How to use spiced pickled quinces as a condiment and cocktail ingredient
Condiment – Spiced pickled quinces are delicious as a condiment served with cheeses such as a crumbly aged cheddar or a Manchego where they offer a new spin on traditional quince paste with a punch of quince flavour and complex spice from the brine. Spiced pickled quinces offer an alternative to Membrillo or quince paste with three distinct advantages. Firstly, spiced pickled quinces have the advantage of being a lot less labour intensive to make especially if using the Cornersmith method outlined in this post where the quinces are pickled whole and partially cooked to soften in the brine prior to bottling, heat treated and then aged in a cool dark place to develop complex flavours. Secondly, whole quinces including the skin in particular as it contains intense flavours, prepared by pickling offer intensified flavours both from the quinces themselves and from the spices, vinegar and sugar they have been paired with to create a delicious and complex flavour experience. Thirdly, there is less waste when pickling whole fruit as the cores and the skins can be included in the pickle rather than discarded.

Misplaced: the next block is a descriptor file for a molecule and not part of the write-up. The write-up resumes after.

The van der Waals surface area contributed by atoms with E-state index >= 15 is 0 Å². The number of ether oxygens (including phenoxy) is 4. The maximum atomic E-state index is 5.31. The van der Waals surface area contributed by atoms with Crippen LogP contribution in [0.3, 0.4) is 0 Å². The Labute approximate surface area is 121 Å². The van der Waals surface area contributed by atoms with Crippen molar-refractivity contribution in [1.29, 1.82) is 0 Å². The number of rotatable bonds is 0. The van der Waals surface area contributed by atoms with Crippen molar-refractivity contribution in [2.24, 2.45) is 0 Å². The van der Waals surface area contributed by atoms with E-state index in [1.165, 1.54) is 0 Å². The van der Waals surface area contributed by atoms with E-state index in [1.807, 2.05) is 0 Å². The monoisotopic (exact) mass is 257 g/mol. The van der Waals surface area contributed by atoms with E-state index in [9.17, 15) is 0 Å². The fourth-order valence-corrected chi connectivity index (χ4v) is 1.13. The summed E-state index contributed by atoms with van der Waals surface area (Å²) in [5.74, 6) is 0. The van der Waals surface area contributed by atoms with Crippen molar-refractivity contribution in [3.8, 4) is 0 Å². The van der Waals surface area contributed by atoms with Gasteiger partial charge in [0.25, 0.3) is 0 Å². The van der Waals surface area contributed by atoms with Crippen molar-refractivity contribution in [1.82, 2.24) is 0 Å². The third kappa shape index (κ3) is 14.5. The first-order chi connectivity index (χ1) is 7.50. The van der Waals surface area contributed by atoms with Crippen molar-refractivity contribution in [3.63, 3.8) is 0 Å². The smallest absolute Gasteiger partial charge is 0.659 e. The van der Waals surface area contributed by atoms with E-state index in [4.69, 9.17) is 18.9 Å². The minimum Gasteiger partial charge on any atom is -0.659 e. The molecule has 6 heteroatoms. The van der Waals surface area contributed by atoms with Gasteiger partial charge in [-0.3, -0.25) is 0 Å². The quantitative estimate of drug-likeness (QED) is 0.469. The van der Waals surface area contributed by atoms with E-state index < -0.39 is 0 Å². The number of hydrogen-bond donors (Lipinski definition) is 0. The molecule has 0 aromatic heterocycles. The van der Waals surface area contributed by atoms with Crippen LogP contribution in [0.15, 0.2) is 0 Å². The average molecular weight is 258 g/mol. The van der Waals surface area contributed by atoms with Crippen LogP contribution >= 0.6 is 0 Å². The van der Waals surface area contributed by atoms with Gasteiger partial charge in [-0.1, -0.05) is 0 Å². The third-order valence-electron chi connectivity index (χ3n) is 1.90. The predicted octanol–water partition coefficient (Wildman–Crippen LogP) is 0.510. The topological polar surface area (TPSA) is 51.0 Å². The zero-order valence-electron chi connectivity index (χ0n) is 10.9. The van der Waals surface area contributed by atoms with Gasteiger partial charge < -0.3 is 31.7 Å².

Cocktail ingredient – Spiced pickled quinces are also delicious as a cocktail ingredient and the brine can be used to add quince and spice flavours to cocktails, especially useful as a souring and flavouring agent. I am working on a quince brandy sour cocktail.

Seasonal quince flavour pairing experiment
Pickling quinces offers a seasonal flavour pairing experiment to enhance the beautiful flavour of in season fresh quinces and preserve this with apple cider vinegar flavoured with coconut sugar and spices including coriander, cinnamon, star anise and strawberry gum. Spiced pickled quinces offer a delicious condiment with cheeses or a wonderful cocktail ingredient acting as a souring agent and flavour intensifier. Pickling whole quinces, especially including the skin adds intensified flavour, while pairing with spices, sugar and vinegar allows for depth and complexity to develop during aging of the pickle. Whole pickled quinces also offer a more sustainable choice for cooking and preserving quinces which uses the whole fruit including the very flavourful skin and where possible the cores.

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Spiced pickled quinces: cinnamon, star anise, coriander, strawberry gum

Print Recipe
Serves: 2-3 500ml jars Cooking Time: 1 hour (30 minutes preparation plus 15 minutes each to sterilise jars and heat treat) and 4 weeks aging